Cambodia: Businessman Try Pheap files defamation complaints against 2 quoted in NGO report that accused him of illegal logging, "land grabbing"

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Article
25 November 2013

Cambodian NGOs Threaten to Expose More Illegal Logging

Author: Rachel Vandenbrink, Radio Free Asia

A group of Cambodian NGOs threatened on Monday to expose more cases of forestry crime involving businessmen and the police, saying they were unshaken by a defamation suit filed by a top tycoon accused of illegal logging and land-grabbing. Representatives of the five organizations told reporters Monday they have information about “at least 100 individuals” complicit in illegal logging, including high-ranking police officers who they said could be held liable for criminal charges of corruption and forest destruction…Two villagers quoted in…[an NGO] report…have been summoned to appear in court...in a lawsuit over the report…

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Article
24 November 2013

Defamation suits follow NGO report [Cambodia]

Author: May Titthara, Phnom Penh Post (Cambodia)

Tycoon Try Pheap has filed a defamation complaint against two people quoted in an NGO report released last week that accused him of illegal logging and widespread land grabbing…This is only two days after the Cambodian Human Rights Task Force alleged in a report that Pheap’s land empire, built on government concessions, had expanded to more than 70,000 hectares, displacing at least 1,445 families and facilitating an illegal-logging syndicate…“I fear this summons – because he is rich and powerful. Even though we are in the right, we won’t be able to win this case...” [said Sen San, one of the accused]…[refers to MDS Import Export Company]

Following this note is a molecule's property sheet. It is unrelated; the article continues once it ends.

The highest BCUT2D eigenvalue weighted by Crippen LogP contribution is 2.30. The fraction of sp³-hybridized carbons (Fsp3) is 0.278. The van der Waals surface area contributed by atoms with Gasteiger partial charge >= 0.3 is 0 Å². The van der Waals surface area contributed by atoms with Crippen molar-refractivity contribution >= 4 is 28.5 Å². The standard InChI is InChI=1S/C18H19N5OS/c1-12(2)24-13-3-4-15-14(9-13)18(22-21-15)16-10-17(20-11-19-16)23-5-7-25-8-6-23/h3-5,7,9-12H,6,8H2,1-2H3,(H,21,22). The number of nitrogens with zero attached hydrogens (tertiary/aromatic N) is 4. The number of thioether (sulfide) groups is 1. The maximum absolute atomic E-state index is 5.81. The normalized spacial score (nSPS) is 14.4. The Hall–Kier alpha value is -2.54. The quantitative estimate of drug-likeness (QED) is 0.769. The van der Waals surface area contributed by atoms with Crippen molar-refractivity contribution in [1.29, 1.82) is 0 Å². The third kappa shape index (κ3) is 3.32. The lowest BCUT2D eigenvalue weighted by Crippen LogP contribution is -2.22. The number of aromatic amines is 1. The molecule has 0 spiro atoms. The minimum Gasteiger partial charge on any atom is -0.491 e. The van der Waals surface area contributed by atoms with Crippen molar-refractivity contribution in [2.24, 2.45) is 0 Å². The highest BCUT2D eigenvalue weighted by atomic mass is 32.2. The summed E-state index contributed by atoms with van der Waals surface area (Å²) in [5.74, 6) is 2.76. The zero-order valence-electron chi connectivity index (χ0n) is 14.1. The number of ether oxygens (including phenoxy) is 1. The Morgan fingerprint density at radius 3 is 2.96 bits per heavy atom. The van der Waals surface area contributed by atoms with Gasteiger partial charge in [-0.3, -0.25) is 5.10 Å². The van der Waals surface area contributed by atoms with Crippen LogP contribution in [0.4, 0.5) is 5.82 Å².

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Article
19 November 2013

Report calls out Pheap [Cambodia]

Author: May Titthara, Phnom Penh Post (Cambodia)

Logging tycoon Try Pheap’s rapidly expanding land empire, criticised by rights groups for displacing families and encroaching on protected forest areas, has grown to almost 70,000 hectares in size and is helping to facilitate a cross-border illegal logging operation, a report [by Cambodian Human Rights Task Force]…alleges…[A] company representative…denied allegations of illegal activity. “Our company does not log illegally,” he said…“We buy wood that has been seized by the authorities…The money goes to the state. We do not export it. We process it in Phnom Penh as furniture.” He said allegations made about the companies’ practices were spurious, and villagers were given adequate compensation when they were relocated...[refers to MDS Import Export, Pheapimex, Shukaku]

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